US weekly jobless claims fall to 840,000, above economist forecasts

New US jobless claims for the week that ended Saturday totaled 840,000, the Labor Department

  • New US jobless claims for the week that ended Saturday totaled 840,000, the Labor Department said Thursday. The reading landed above the consensus economist estimate of 820,000 but marked a slight decline from the previous week’s revised figure.
  • Continuing claims, which track Americans receiving unemployment benefits, fell to 11 million for the week that ended September 26. That was also lower than economist expectations.
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The number of Americans filing for unemployment benefits edged lower last week in a modestly encouraging sign for the labor market’s prolonged recovery.

New US weekly jobless claims totaled an unadjusted 840,000 for the week that ended Saturday, the Labor Department announced Thursday. That reading came in above the median economist estimate of 820,000 compiled by Bloomberg but reflected a slight decrease from the previous week’s revised figure.

Continuing claims, which track the aggregate total of Americans receiving unemployment benefits, declined to 11 million for the week that ended September 26. The reading came in below the median economist estimate of 11.4 million.

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Thursday’s report holds “a mix of worrisome and hopeful readings” on the nation’s labor market, Nancy Vanden Houten, the lead US economist at Oxford Economics, said. On one hand, the number of Americans receiving regular state benefits fell by 1 million in the week that ended September 26.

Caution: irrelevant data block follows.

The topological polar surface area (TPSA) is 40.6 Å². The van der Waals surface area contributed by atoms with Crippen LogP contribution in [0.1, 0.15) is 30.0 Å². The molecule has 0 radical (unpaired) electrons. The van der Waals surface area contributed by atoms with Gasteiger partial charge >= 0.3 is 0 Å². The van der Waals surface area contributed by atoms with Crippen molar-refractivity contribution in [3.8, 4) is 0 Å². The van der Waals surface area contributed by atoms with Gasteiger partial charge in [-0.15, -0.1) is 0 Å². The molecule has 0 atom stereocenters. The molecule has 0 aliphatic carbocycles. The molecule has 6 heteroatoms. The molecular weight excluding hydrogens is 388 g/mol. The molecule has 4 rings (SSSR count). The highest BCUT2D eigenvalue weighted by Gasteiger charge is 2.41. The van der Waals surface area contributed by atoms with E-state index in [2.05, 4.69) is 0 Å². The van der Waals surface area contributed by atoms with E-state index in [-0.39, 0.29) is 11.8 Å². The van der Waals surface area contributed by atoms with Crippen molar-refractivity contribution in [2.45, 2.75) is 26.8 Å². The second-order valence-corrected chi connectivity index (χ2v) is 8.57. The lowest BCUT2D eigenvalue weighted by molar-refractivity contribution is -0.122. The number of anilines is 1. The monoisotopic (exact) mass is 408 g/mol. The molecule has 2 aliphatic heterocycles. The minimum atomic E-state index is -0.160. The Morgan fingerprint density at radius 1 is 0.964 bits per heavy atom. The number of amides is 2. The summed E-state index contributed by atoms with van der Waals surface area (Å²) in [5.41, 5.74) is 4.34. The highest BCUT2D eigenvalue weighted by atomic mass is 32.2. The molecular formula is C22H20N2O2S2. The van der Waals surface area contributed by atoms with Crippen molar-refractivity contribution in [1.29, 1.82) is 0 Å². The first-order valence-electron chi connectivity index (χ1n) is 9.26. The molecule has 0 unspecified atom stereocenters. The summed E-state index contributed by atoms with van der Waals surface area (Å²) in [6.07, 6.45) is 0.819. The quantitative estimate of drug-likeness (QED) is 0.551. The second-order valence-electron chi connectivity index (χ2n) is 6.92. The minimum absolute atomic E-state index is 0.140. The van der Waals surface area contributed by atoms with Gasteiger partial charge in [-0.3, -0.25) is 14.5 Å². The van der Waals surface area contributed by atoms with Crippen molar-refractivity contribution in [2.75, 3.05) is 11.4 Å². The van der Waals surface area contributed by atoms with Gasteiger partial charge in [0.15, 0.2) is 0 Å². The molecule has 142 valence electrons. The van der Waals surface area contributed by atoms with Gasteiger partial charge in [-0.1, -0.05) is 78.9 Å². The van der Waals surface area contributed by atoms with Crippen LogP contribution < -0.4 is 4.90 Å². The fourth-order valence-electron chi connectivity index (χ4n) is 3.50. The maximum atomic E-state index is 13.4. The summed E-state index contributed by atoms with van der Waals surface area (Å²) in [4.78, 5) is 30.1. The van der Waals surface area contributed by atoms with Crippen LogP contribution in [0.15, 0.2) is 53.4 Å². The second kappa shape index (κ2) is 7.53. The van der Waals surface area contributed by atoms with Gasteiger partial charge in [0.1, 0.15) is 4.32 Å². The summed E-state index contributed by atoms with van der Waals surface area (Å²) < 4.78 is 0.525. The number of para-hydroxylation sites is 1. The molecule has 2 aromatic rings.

Yet “the number of individuals who have exhausted regular benefits continues to climb, further evidence of more long-lasting scarring effects from the pandemic,” she added.

The roughly 64 million unemployment-insurance filings made since early February handily overshadow the 37 million filings made during the 18-month Great Recession. Though Thursday’s reading comes as claims steadily trend lower, the sum is still greater than the 665,000 filings made during the Great Recession’s worst week.

The latest report is the first to come after the Bureau of Labor Statistics released monthly nonfarm payrolls data for September. The unemployment rate fell to 7.9% last month from 8.4%, beating the expected reading of 8.2%.

Payroll additions, however, reached 661,000, far below the economist estimate of 859,000 new jobs. The report revealed a fifth straight month of job additions but still pointed to a slowing pace of recovery for the nation’s labor market.

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Those still unemployed also face a tougher economic backdrop as they search for work. The federal government’s expansion to unemployment benefits is long expired, and aid established in the March federal relief package is largely exhausted. Without new money from Congress, jobless Americans face diminished spending power as the coronavirus pandemic continues to stifle economic activity.

Fresh relief isn’t likely to arrive anytime soon. President Donald Trump on Tuesday abruptly froze negotiations on a new bill, tweeting that talks would resume after the November 3 election. He later called on Congress to pass smaller bills to fund the Paycheck Protection Program, airline relief, and another round of direct payments to Americans. Yet Democrats are poised to stand by their own $2.2 trillion deal, leaving stimulus back in the stalemate seen since the summer.

With little hope for new relief, experts fear the economic recovery will weaken further heading into 2021. Letting the nation trudge on without renewed congressional support is like “letting the forest fire just rage,” Neel Kashkari, the president of the Federal Reserve Bank of Minneapolis, said in a Wednesday appearance on CNBC.

“Eventually it’ll burn itself out, and meanwhile all the animals are dead,” he added. “I mean, there are enormous consequences if we just let things go, and the downturn will end up being much, much worse.”

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